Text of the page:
B.C. Premier John Horgan said he expected his first ministers’ meeting in Ottawa to deal with moving marijuana sales away from an “untested, unregulated and unsafe product” to a safe model, not to argue about Ottawa’s surprise proposal to impose a national excise tax on it.
“We were surprised to learn that the federal government also believes, not only do we need to control and regulate the distribution of marijuana, but they see it as an opportunity to raise revenue, and that was a shock to everyone around the table,” Horgan said Wednesday.
Recreational marijuana sales are to be legalized July 1, 2018, and federal officials chose the conference in Ottawa this week to reveal a proposed 10 per cent excise tax on marijuana sales. The revenue would be split 50-50 with the provinces where it is sold.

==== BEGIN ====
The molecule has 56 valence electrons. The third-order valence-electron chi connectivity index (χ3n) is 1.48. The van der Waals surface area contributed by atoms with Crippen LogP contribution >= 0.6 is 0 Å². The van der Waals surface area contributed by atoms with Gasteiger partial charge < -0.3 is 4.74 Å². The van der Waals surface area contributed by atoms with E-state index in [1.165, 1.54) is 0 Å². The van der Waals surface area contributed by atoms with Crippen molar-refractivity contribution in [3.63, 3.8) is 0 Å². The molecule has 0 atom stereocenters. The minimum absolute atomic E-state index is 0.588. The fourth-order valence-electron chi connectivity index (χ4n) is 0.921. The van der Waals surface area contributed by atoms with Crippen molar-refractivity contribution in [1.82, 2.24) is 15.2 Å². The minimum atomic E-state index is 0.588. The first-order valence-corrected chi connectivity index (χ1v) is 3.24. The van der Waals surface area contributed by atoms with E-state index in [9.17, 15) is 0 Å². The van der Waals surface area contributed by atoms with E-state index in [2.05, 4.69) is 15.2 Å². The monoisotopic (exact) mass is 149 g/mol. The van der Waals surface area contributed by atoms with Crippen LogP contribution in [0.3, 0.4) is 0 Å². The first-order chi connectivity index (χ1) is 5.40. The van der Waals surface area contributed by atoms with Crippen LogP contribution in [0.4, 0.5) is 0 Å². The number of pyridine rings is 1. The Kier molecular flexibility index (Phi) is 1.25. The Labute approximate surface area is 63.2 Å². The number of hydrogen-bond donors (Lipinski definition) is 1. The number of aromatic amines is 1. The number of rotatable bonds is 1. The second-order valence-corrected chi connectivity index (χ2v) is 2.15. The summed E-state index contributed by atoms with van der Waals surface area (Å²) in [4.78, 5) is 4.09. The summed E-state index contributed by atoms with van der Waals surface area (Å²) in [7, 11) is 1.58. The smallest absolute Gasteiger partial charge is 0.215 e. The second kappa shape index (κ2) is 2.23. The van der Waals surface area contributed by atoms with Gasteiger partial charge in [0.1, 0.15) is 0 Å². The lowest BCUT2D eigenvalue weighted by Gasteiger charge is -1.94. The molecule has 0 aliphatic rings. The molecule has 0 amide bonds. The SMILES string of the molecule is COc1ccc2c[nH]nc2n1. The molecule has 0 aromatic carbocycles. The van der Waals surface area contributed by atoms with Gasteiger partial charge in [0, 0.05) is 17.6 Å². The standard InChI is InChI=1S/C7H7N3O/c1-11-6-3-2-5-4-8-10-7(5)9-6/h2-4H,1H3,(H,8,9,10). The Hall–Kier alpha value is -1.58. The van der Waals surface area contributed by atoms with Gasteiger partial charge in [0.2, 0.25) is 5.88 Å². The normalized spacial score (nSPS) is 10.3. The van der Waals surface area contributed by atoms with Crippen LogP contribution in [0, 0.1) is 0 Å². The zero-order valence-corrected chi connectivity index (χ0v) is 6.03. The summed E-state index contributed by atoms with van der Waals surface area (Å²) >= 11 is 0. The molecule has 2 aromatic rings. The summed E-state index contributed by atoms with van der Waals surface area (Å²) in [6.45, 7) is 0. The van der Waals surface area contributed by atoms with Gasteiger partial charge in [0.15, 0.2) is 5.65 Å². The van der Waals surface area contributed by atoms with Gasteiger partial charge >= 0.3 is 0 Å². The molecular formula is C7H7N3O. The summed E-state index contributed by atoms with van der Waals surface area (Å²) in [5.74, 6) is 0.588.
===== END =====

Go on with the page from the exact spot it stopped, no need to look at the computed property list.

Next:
“We made it abundantly clear that the costs to provinces and local governments seem to be rising, and we didn’t see a role for the federal government in terms of taking revenues away from providing services to people,” Horgan said.
In language unusually strong for federal-provincial relations, Horgan said the task is “to make sure that kids don’t get access to marijuana, to make sure that the distribution system is safe and fair, and that the regulation of the product, which will be done largely at the provincial level, largely at provincial cost, should not be an opportunity for the federal government to collect revenue.”
The meeting also dealt with trade talks, both on renewing the North American Free Trade Agreement and the softwood lumber discussions that are particularly vital to B.C.’s trade with the U.S.
Horgan said he is satisfied that B.C. trade representative David Emerson and federal negotiators are proceeding with both, despite attention being diverted by U.S. President Donald Trump’s provocative statements on trade with Mexico dominating headlines.